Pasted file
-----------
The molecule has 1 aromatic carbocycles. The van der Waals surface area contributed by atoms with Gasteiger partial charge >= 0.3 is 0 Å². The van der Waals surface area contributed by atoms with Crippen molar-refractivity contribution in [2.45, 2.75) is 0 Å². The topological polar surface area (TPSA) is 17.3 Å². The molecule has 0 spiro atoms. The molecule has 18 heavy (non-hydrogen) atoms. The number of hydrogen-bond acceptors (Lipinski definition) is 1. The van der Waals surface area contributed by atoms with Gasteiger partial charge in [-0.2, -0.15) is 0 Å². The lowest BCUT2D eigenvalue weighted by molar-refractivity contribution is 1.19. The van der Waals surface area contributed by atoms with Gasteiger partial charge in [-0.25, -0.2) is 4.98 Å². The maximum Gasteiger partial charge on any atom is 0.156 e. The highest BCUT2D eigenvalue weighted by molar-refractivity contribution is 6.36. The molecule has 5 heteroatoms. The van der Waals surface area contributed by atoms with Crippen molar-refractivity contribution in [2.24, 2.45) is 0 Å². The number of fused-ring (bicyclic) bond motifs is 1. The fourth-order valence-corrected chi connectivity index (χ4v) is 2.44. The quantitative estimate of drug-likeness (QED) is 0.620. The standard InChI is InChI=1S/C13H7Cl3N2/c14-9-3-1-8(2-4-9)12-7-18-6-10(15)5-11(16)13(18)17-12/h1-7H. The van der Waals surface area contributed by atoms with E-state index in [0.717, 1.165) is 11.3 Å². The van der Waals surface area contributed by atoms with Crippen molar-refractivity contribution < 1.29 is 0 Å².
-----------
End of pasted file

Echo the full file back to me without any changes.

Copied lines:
The molecule has 1 aromatic carbocycles. The van der Waals surface area contributed by atoms with Gasteiger partial charge >= 0.3 is 0 Å². The van der Waals surface area contributed by atoms with Crippen molar-refractivity contribution in [2.45, 2.75) is 0 Å². The topological polar surface area (TPSA) is 17.3 Å². The molecule has 0 spiro atoms. The molecule has 18 heavy (non-hydrogen) atoms. The number of hydrogen-bond acceptors (Lipinski definition) is 1. The van der Waals surface area contributed by atoms with Gasteiger partial charge in [-0.2, -0.15) is 0 Å². The lowest BCUT2D eigenvalue weighted by molar-refractivity contribution is 1.19. The van der Waals surface area contributed by atoms with Gasteiger partial charge in [-0.25, -0.2) is 4.98 Å². The maximum Gasteiger partial charge on any atom is 0.156 e. The highest BCUT2D eigenvalue weighted by molar-refractivity contribution is 6.36. The molecule has 5 heteroatoms. The van der Waals surface area contributed by atoms with Crippen molar-refractivity contribution in [2.24, 2.45) is 0 Å². The number of fused-ring (bicyclic) bond motifs is 1. The fourth-order valence-corrected chi connectivity index (χ4v) is 2.44. The quantitative estimate of drug-likeness (QED) is 0.620. The standard InChI is InChI=1S/C13H7Cl3N2/c14-9-3-1-8(2-4-9)12-7-18-6-10(15)5-11(16)13(18)17-12/h1-7H. The van der Waals surface area contributed by atoms with E-state index in [0.717, 1.165) is 11.3 Å². The van der Waals surface area contributed by atoms with Crippen molar-refractivity contribution < 1.29 is 0 Å².